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Aphodius contaminatus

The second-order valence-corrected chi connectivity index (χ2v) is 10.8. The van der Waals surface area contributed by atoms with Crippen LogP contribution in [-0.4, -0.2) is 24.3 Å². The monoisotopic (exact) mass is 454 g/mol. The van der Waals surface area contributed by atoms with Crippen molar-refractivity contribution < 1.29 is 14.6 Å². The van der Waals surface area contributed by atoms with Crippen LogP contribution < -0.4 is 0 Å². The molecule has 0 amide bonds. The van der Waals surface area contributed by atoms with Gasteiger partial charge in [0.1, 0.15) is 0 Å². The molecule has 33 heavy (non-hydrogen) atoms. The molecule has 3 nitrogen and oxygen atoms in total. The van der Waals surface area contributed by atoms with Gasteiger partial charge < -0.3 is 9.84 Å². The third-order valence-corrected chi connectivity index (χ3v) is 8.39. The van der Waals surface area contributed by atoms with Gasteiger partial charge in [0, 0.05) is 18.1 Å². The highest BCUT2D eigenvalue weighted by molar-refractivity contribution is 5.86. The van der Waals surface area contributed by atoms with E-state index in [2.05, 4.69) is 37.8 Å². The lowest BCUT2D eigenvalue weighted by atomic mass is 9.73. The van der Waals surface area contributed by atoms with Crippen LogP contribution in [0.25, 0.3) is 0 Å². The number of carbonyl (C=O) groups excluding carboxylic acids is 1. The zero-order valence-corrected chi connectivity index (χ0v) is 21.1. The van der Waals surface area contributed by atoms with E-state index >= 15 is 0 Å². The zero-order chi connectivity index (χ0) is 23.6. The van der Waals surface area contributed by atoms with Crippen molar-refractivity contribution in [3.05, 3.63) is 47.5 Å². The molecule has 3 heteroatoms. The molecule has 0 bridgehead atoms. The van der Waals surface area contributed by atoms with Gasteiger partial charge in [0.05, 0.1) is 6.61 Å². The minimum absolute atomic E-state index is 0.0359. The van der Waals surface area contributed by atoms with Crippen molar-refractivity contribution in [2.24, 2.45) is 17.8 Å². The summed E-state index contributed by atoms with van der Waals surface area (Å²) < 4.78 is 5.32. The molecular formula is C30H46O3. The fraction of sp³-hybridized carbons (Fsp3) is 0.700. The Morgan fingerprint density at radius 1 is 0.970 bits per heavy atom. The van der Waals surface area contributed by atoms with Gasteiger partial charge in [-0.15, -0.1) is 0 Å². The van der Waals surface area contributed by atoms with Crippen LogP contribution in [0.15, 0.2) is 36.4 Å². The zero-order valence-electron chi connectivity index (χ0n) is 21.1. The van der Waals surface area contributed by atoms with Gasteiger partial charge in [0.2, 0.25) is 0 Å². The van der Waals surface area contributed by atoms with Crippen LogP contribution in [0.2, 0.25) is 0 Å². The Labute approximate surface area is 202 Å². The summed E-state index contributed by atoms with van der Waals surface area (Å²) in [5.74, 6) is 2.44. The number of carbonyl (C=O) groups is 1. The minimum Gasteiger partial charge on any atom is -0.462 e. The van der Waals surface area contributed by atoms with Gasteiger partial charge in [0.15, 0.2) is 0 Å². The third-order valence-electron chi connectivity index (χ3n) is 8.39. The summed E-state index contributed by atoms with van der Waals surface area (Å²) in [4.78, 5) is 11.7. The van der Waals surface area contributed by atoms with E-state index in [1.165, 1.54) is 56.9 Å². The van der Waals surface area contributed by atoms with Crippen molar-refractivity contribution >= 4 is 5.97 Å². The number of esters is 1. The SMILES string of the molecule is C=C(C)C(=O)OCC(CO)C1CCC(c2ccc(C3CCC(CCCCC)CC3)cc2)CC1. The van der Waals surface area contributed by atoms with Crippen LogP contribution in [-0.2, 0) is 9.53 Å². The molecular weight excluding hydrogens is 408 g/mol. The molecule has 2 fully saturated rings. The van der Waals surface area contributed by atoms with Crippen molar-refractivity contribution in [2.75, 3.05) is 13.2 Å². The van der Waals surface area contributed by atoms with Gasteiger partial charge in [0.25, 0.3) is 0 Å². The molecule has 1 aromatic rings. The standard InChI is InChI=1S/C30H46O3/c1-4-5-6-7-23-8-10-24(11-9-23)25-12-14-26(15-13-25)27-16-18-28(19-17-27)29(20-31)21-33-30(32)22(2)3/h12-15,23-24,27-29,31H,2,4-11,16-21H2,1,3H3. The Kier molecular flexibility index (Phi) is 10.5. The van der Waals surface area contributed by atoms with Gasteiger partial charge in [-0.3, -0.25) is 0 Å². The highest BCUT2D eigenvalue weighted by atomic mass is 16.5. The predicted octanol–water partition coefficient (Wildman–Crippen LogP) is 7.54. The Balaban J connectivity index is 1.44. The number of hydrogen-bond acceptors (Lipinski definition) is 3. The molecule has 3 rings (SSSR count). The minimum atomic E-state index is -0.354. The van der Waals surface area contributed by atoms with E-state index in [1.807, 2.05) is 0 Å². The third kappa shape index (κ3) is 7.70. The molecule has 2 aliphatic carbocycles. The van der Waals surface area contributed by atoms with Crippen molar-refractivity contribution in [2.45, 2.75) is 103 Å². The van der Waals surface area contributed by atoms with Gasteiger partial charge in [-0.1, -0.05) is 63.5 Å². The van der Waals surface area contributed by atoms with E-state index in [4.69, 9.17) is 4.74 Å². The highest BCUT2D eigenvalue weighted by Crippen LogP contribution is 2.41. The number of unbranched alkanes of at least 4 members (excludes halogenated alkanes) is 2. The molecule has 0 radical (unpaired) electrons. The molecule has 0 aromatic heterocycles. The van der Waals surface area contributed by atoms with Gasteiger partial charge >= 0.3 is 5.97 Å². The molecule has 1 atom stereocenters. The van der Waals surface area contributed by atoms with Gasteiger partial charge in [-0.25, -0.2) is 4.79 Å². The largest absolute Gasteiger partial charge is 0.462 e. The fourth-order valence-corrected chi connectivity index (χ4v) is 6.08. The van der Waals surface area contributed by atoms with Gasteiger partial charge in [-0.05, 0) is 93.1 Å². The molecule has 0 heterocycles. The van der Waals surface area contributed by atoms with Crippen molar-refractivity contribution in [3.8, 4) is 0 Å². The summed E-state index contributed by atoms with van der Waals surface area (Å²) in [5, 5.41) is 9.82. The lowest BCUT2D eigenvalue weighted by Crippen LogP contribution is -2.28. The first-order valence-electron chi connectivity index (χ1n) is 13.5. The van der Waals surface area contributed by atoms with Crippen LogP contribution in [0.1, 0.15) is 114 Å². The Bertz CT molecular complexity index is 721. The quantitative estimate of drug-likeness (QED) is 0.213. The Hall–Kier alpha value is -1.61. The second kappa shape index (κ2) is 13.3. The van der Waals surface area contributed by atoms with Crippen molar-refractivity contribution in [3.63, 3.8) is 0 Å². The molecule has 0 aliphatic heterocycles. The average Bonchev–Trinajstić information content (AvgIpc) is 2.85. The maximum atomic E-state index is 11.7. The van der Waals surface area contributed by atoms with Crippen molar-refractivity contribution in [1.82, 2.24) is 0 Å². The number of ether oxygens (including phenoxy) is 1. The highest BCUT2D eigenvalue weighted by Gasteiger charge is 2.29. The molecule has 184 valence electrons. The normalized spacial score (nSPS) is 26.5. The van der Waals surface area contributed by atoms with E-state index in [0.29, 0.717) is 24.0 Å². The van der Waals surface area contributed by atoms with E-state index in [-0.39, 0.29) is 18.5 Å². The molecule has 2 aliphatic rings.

The family of Scarab Beetles is not only comprised of the Chafers, but of the Dung Beetles as well. They look for fresh dung, dig a hole in the earth, put the dung in, lay an egg on it and cover it with earth. After hatching the larvae will feed on the dung. In forests we regularly see them walking about slowly. These are the big, black or blueish black species. In gardens these are rare, but we might find one of the numerous smaller species, often belonging to a genus called Aphodius. Aphodius contaminatus is a good example. The species is attracted to rabbit dung especially. After hatching the grubs will eat the dung, but may be harmful to grass roots as well. This way they sometimes cause damage to golf courses. But usually more damage is done by birds that feed on them. Especially rooks and other crow family members can do a lot of so-called secundary damage by turning the grass over searching for the larvae. Aphodius contaminatus is a very common chafer throughout Europe (including the British Isles) and Asia. It does however prefer rather dry, sandy soils.